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Damien Parer Claimed

Australian cameraman and award-winning war cinematographer
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101 Waterhousia Place, Brisbane City, Moggill 4070, Queensland, Brisbane City

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Australian cameraman and award-winning war cinematographer

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By World War II, Parer was experienced at photography and motion pictures, and was appointed as official movie photographer to the Australian Imperial Force (AIF)

 
Still frame from The Bismark Convoy Smashed (1943). Flight Lieutenant Ron "Torchy" Uren of No. 30 Squadron RAAF takes a drink from his water canteen while in the cockpit of his Bristol Beaufighter during the Battle of the Bismarck Sea. Parer flew with him to record attacks against Japanese ships

His first war footage was taken on HMAS Sydney after it had sunk the Italian cruiser Bartolomeo Colleoni. Soon after, he was aboard HMS Ladybird while it was bombarding the sea port of Bardia in Libya. His first experience at close quarters was during a troop advance at Derna.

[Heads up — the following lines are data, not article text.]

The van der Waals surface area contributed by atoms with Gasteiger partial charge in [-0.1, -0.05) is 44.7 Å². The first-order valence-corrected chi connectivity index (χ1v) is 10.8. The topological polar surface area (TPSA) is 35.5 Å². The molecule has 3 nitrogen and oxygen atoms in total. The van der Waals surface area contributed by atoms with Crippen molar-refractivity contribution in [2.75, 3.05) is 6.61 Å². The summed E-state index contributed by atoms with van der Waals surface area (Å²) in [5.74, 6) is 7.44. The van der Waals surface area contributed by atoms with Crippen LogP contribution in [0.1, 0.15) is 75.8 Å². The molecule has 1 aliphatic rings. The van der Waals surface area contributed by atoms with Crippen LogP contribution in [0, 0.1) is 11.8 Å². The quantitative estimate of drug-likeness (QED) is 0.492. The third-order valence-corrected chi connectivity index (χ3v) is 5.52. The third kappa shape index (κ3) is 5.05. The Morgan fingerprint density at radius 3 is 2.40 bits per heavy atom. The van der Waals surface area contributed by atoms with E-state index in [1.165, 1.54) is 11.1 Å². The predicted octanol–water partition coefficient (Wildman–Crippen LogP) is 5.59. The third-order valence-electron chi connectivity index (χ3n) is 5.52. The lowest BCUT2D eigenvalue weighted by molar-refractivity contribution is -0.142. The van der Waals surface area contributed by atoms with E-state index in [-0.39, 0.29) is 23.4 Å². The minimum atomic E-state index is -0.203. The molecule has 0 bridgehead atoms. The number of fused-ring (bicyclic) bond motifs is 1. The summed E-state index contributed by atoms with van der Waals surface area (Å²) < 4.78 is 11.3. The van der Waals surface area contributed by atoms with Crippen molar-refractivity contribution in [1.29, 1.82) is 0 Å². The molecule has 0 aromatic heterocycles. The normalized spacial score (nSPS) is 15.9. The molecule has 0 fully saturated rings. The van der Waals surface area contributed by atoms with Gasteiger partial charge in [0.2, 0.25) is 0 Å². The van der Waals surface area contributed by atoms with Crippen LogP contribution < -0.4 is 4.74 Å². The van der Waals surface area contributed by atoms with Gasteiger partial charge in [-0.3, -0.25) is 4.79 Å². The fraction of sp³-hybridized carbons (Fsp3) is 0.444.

Parer filmed in Greece and in Syria, covering the action from aircraft, the deck of a ship and on the ground with the infantry. After Syria he travelled to Tobruk once again on the Ladybird in August 1941 before covering the fighting in the Western Desert. By mid-1942 Parer was in New Guinea ready to cover the fighting against the Japanese. Together with war correspondent Osmar White, he undertook an arduous journey by schooner, launch and on foot from Port Moresby to Wau via Yule Island, Terapo and Kudjiru, in order to document the efforts of the meagre forces then fighting on the northern coast of Papua New Guinea.[3]

During this phase of the war, he filmed some of his most famous sequences, some at Salamaua and, most notably, those used in Kokoda Front Line!. This documentary won its producer, Ken G. Hall, an Academy Award for documentary film-making.

Damien Parer shot footage during the Battle of Guam that won him a posthumous Headliner Award from the American Journalists' Association.[4]

Parer was killed on 17 September 1944 by Japanese gunfire while filming a United States Marine advance in Palau on the island of Peleliu.[5]

Damien Parer was initially buried in a shallow grave on Peleliu but later exhumed and moved to Makassar War Cemetery, Celebes, South Sulawesi, Indonesia after the war in 1946. He was then moved to his current grave location in Ambon War Cemetery, Pandan Kasturi, Kota Ambon, Maluku, Indonesia when all the graves in Makassar were relocated there in 1961.[6]

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